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Rem. 700 Discussion

Discussion in 'Off Topic Threads' started by Joe Woods, Dec 23, 2010.

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  1. Joe Woods

    Joe Woods Well-Known Member

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    After the criticism of the 700 Rem. what are we to do with our 700's.
    Replace triggers,peplace gun. Timney trigger or new Rem. trigger.
    Any suggestions.
    I have always been a fan of the 600 & 700 rem.

    Joe Woods/Ontario
     
  2. shannon391

    shannon391 Active Member

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    Don't point them at things we don't want to shoot.
     
  3. squirrelkiller

    squirrelkiller TS Member

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    I don't want to read a bunch of stuff again, but, didn't they say the triggers after 1982 have not had a problem? Been somewhat modified. Or, am I wrong again? I thought I read that someplace.

    Rod
     
  4. Old Cowboy

    Old Cowboy Active Member

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    What criticism?
     
  5. ricks1

    ricks1 TS Member

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    You can "trick" anything and the news will do what makes a story they didnt say anything about a pre 64 win 70 and they can be "tricked" easy. a rem is safe dont beleave the BS you see on TV too many did that why mr O is in the WH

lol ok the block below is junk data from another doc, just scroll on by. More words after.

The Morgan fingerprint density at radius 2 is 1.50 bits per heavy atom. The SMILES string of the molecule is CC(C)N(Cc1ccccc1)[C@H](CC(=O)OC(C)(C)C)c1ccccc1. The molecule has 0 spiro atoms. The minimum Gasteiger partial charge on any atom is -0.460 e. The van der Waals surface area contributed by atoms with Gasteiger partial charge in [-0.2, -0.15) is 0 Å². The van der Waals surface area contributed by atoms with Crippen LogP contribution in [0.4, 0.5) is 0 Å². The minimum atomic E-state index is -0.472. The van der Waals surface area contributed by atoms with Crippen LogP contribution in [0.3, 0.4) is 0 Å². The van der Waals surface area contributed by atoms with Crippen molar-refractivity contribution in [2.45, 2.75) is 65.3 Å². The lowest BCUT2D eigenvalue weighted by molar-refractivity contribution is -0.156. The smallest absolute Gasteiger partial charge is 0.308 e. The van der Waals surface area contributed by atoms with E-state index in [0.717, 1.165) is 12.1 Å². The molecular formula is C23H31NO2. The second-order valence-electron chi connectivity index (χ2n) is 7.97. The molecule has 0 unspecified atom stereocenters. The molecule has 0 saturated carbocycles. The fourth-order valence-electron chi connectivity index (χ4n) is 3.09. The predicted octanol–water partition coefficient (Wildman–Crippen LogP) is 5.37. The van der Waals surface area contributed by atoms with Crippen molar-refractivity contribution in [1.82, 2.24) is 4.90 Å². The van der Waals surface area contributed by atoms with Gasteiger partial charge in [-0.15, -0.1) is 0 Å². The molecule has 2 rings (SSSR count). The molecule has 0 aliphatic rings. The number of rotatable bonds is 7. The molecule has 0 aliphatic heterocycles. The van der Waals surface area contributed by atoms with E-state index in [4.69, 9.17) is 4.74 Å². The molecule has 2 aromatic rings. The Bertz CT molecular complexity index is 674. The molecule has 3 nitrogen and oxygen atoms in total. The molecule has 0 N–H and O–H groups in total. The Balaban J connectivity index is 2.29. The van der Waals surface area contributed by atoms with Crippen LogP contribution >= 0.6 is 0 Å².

6. kenf

    kenf Active Member

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    They are all dangerous. You better send them to me so I can keep watch over them.
     
  7. Joe Woods

    Joe Woods Well-Known Member

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    I realize the Rem. 700 is a good gun, I also feel that the new 700 Trigger has some benefits over original. I just was wondering if anyone has had there gun refitted with updated trigger. I have prefferred the Timney trigger.
    whether needed or not.

    Joe Woods/Ontario
     
  8. AveragEd

    AveragEd Well-Known Member

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    Location:
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    Joe, I have over two dozen Model 700s with production dates ranging from 1974 to 2010 and have never had a trigger problem involving safety. I have one stainless BDL that had a trigger that just wouldn't consistently release at the same weight (which I understand isn't unusual for a stainless M700 trigger) and I replaced it with a Timney. The Timney was a huge improvement for that rifle but I've never felt the need to replace any of my other triggers.